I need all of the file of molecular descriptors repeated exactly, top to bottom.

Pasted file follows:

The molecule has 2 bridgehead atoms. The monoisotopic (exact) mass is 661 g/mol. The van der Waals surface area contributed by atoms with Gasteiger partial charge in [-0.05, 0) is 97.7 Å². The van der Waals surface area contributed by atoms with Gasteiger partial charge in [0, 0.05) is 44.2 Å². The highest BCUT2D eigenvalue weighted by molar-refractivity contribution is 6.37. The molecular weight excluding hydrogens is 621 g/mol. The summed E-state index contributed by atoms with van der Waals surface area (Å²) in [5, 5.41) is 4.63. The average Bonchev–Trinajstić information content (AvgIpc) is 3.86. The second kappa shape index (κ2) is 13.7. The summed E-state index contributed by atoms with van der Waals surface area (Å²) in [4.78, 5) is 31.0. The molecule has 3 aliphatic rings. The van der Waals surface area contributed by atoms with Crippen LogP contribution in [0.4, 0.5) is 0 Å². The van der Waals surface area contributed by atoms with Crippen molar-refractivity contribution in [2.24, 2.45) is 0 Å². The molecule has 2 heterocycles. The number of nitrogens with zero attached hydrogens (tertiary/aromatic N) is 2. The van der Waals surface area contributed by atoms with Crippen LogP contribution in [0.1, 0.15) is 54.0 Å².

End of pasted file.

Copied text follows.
The molecule has 2 bridgehead atoms. The monoisotopic (exact) mass is 661 g/mol. The van der Waals surface area contributed by atoms with Gasteiger partial charge in [-0.05, 0) is 97.7 Å². The van der Waals surface area contributed by atoms with Gasteiger partial charge in [0, 0.05) is 44.2 Å². The highest BCUT2D eigenvalue weighted by molar-refractivity contribution is 6.37. The molecular weight excluding hydrogens is 621 g/mol. The summed E-state index contributed by atoms with van der Waals surface area (Å²) in [5, 5.41) is 4.63. The average Bonchev–Trinajstić information content (AvgIpc) is 3.86. The second kappa shape index (κ2) is 13.7. The summed E-state index contributed by atoms with van der Waals surface area (Å²) in [4.78, 5) is 31.0. The molecule has 3 aliphatic rings. The van der Waals surface area contributed by atoms with Crippen LogP contribution in [0.4, 0.5) is 0 Å². The van der Waals surface area contributed by atoms with Crippen molar-refractivity contribution in [2.24, 2.45) is 0 Å². The molecule has 2 heterocycles. The number of nitrogens with zero attached hydrogens (tertiary/aromatic N) is 2. The van der Waals surface area contributed by atoms with Crippen LogP contribution in [0.1, 0.15) is 54.0 Å².